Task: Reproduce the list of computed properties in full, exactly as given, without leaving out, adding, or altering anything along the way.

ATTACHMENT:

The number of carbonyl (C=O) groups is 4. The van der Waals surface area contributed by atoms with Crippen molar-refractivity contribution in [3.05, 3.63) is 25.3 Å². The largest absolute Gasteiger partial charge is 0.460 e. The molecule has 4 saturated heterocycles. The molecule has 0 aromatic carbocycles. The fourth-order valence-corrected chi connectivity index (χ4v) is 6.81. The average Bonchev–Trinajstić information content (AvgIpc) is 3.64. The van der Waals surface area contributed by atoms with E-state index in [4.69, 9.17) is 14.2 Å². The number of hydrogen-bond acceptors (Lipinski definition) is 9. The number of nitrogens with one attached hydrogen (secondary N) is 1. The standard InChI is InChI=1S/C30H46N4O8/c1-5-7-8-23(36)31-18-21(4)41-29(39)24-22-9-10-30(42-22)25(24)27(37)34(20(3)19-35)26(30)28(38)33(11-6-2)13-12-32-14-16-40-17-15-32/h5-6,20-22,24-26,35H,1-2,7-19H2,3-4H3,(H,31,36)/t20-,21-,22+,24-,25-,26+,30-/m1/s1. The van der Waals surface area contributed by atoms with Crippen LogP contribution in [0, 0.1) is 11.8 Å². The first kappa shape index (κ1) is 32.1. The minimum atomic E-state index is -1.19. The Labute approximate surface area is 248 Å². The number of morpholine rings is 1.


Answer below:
The number of carbonyl (C=O) groups is 4. The van der Waals surface area contributed by atoms with Crippen molar-refractivity contribution in [3.05, 3.63) is 25.3 Å². The largest absolute Gasteiger partial charge is 0.460 e. The molecule has 4 saturated heterocycles. The molecule has 0 aromatic carbocycles. The fourth-order valence-corrected chi connectivity index (χ4v) is 6.81. The average Bonchev–Trinajstić information content (AvgIpc) is 3.64. The van der Waals surface area contributed by atoms with E-state index in [4.69, 9.17) is 14.2 Å². The number of hydrogen-bond acceptors (Lipinski definition) is 9. The number of nitrogens with one attached hydrogen (secondary N) is 1. The standard InChI is InChI=1S/C30H46N4O8/c1-5-7-8-23(36)31-18-21(4)41-29(39)24-22-9-10-30(42-22)25(24)27(37)34(20(3)19-35)26(30)28(38)33(11-6-2)13-12-32-14-16-40-17-15-32/h5-6,20-22,24-26,35H,1-2,7-19H2,3-4H3,(H,31,36)/t20-,21-,22+,24-,25-,26+,30-/m1/s1. The van der Waals surface area contributed by atoms with Crippen LogP contribution in [0, 0.1) is 11.8 Å². The first kappa shape index (κ1) is 32.1. The minimum atomic E-state index is -1.19. The Labute approximate surface area is 248 Å². The number of morpholine rings is 1.